A House panel meets Monday to consider releasing a rebuttal to the disputed memo alleging bias in the Russia investigation, as Democrats signaled a willingness to use the issue against rank-and-file Republicans ahead of this year’s mid-term elections.
The House Intelligence Committee will hold a closed-door session at 5 p.m. Monday to consider public disclosure of material prepared by Democrats under the same, obscure House rule the panel used to release the Republican memo by Chairman Devin Nunes on Friday.
Multiple officials familiar with the meeting agenda said the subject is the Democratic counter memo, authored by California Representative Adam Schiff, the panel’s top Democrat. He’s said his memo is based on the same underlying classified material that Republicans used for their version, but will point out its errors and omissions.
President Donald Trump and some Republican allies are using the Nunes memo to allege bias in Special Counsel Robert Mueller’s investigation into Russian interference in the 2016 election and possible collusion by the Trump campaign.
Trump went on offense Monday, making unsubstantiated allegations against Schiff, Democratic Senator Mark Warner, former FBI Director James Comey, former CIA Director John Brennan and former Director of National Intelligence James Clapper — all of whom have publicly criticized the Nunes memo.
“Little Adam Schiff, who is desperate to run for higher office, is one of the biggest liars and leakers in Washington, right up there with Comey, Warner, Brennan and Clapper!,” Trump tweeted. “Adam leaves closed committee hearings to illegally leak confidential information. Must be stopped!”
‘Effort to Obstruct’
Even before Monday’s expected vote, Democratic lawmakers circulated talking points saying House Republicans are “now part and parcel to an organized effort to obstruct” Mueller’s probe.
“Until now, we could only really accuse House Republicans of ignoring the President’s open attempts to block the Russia investigation,” Democratic members of the House Judiciary Committee said a six-page letter circulated Saturday.
According to lawmakers who’ve read the Democratic memo and spoke on condition of anonymity, it is more than 10 pages — at least twice as long as Republican version. It also contains an “annotated section” of explanatory notes at the end.
Some Republican members of the committee have said they’ll join Democrats in backing the release of their memo, which under the House “Rule X” would also require Trump’s authorization as not posing “a threat to the national interest.”
White House Call
Republican committee member Will Hurd of Texas said on ABC’s “This Week” on Sunday that he initially opposed the release of the Democratic memo because he thought there was information affecting national security but that “I believe they’re working through that.”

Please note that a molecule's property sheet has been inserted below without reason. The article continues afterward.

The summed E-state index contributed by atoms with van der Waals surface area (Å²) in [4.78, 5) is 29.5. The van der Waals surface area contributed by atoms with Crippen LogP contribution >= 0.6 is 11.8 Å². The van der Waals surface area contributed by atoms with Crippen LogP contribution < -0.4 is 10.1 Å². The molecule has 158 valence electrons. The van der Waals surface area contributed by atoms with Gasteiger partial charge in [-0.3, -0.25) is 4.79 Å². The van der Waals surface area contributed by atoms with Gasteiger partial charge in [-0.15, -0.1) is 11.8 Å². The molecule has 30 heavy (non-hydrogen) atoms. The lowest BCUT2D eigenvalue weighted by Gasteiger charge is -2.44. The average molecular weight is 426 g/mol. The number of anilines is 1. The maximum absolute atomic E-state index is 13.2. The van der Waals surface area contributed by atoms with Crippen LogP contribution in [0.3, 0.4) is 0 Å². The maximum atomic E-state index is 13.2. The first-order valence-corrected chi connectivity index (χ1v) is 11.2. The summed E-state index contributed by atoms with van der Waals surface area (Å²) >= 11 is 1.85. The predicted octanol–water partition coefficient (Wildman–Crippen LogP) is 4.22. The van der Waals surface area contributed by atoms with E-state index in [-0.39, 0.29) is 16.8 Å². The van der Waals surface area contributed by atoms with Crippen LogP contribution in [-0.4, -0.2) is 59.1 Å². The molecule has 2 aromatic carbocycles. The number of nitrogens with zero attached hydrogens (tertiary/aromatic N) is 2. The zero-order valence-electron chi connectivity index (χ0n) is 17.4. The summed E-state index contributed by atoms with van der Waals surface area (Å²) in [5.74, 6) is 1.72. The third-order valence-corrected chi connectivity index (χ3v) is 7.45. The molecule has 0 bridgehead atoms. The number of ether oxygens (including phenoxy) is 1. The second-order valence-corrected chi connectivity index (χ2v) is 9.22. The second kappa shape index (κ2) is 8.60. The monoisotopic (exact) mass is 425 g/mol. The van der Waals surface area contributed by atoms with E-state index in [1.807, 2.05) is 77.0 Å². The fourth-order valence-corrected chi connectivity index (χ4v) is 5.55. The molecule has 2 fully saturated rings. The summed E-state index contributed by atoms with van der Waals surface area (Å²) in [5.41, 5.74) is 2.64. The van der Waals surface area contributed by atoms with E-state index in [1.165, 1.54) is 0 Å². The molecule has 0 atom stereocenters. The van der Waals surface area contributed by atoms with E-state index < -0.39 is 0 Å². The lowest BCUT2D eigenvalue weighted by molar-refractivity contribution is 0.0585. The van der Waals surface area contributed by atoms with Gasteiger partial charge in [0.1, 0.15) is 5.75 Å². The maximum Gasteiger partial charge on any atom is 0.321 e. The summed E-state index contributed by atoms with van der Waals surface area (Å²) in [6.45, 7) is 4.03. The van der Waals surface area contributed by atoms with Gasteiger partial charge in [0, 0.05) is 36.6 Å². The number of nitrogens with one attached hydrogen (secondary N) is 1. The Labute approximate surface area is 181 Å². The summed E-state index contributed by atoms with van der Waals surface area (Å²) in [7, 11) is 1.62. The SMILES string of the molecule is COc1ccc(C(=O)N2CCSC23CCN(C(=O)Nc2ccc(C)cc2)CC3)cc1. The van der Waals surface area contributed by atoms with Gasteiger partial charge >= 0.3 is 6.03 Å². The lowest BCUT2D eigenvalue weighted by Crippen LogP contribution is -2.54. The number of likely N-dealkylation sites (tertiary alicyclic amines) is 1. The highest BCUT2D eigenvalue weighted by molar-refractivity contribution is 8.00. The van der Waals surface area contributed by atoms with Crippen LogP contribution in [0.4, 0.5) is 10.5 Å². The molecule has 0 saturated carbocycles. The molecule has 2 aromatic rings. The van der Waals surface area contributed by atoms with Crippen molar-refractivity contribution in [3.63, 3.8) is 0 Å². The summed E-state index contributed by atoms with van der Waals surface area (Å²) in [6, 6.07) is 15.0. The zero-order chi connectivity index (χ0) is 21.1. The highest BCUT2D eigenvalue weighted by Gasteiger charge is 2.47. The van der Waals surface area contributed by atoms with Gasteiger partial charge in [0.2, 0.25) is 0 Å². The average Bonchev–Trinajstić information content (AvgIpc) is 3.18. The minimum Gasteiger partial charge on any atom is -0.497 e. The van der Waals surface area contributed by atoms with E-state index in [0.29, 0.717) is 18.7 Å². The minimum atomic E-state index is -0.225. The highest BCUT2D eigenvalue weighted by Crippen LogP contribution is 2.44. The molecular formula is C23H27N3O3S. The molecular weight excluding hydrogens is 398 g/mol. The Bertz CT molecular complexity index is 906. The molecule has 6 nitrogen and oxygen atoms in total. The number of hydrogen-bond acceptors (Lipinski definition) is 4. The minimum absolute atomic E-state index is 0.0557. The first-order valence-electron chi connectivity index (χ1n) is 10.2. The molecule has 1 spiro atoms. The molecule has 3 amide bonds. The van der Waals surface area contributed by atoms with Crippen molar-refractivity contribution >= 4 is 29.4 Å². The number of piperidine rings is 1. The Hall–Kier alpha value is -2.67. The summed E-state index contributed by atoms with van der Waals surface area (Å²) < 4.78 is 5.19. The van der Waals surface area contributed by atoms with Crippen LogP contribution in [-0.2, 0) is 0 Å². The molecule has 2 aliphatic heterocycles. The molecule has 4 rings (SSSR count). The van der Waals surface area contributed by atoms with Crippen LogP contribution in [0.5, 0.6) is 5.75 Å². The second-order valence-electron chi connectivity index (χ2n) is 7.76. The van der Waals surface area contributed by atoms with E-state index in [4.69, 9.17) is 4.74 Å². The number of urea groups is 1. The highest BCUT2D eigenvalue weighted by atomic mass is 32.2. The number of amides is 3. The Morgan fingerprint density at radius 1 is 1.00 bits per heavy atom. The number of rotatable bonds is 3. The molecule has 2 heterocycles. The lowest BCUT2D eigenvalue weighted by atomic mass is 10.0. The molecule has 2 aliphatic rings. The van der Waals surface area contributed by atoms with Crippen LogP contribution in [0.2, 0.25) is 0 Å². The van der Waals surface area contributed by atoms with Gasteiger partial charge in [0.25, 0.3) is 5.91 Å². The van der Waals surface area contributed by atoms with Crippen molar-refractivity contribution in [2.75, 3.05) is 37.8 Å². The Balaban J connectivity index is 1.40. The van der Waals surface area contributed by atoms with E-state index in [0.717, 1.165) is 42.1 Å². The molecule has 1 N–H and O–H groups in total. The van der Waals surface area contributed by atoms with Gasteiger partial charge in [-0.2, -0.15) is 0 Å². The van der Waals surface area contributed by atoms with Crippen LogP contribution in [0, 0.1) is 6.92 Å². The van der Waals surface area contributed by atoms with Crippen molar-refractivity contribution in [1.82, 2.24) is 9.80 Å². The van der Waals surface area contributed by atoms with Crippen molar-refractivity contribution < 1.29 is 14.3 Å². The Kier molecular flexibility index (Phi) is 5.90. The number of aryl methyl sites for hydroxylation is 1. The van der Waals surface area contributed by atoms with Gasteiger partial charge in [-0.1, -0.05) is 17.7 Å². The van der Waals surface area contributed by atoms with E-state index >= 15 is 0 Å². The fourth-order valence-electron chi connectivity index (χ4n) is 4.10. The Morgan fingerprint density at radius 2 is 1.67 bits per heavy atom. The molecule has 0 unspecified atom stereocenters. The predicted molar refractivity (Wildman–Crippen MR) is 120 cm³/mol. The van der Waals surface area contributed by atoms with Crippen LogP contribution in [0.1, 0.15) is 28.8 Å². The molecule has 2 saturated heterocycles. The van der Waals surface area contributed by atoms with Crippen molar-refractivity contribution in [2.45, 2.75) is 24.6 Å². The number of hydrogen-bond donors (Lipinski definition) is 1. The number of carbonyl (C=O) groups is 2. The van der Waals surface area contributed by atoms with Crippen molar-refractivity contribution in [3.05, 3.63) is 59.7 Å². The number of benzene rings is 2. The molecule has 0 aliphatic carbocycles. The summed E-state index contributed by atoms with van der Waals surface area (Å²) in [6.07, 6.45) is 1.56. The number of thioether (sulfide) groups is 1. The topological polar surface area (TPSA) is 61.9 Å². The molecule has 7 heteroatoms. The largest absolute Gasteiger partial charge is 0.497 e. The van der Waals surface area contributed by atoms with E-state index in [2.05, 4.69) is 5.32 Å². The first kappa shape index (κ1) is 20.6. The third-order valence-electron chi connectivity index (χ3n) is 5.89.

The White House released a statement on Friday saying the administration “stands ready to work with Congress to accommodate oversight requests consistent with applicable standards, including the need to protect intelligence sources and methods.” The Democratic memo will be considered if it is voted out of committee, the White House said.
Schiff told reporters on Friday that Democrats have sent their memo to the FBI and Justice Department for review. He said he expects parts of it will be redacted but that the White House will allow its public disclosure on grounds of transparency.
“I think they are going to be forced to release it,” Schiff said.
Senate Democratic Leader Chuck Schumer sent Trump a letter on Sunday urging him to approve the release of the Democrats’ memo. To do otherwise would confirm suspicions that making only the Republican version public was intended to undermine Mueller’s investigation, Schumer said.
“I believe it is a matter of fundamental fairness that the American people be allowed to see both sides of the argument and make their own judgments,” Schumer said in the letter.
The Democratic memo outlines what it describes as mischaracterizations and omissions in the Republican version. They include the Republican allegation that a secret intelligence court wasn’t told that Democrats funded a dossier compiled by former British spy Christopher Steele that was used to secure a surveillance warrant on Trump adviser Carter Page, Schiff said.
“It’s misleading to say, suggest the court had no idea there was a political motivation involved in his work,” Schiff said. The Democratic memo will show the extent of other information about Page that was provided to the court in the warrant application, he said.
Trump tweeted on Saturday that the Republican memo “totally vindicates” him, even as Republican members of the House intelligence Committee said on Sunday morning talk shows that the Russia probe should continue.
“There’s going to be a Russia probe, even without a dossier,” Representative Trey Gowdy of South Carolina said on CBS’s “Face the Nation.” Gowdy is the only Republican on the intelligence panel who’s seen the classified intelligence used to write the Nunes memo.
Democrats say the Republican memo itself acknowledges that the FBI probe began months before the surveillance warrant was sought for Page, based on information provided on another Trump adviser, George Papadopoulos.
Still, Trump’s efforts to undermine the credibility of the investigation by attacking the leadership of the FBI and Justice Department appear to be having some effect. A SurveyMonkey poll conducted for Axios Feb. 1-2 showed that only 38 percent of Republicans approve of the FBI, a result that runs counter to the party’s decades-long support for law enforcement.
— With assistance by Erik Wasson, and Toluse Olorunnipa
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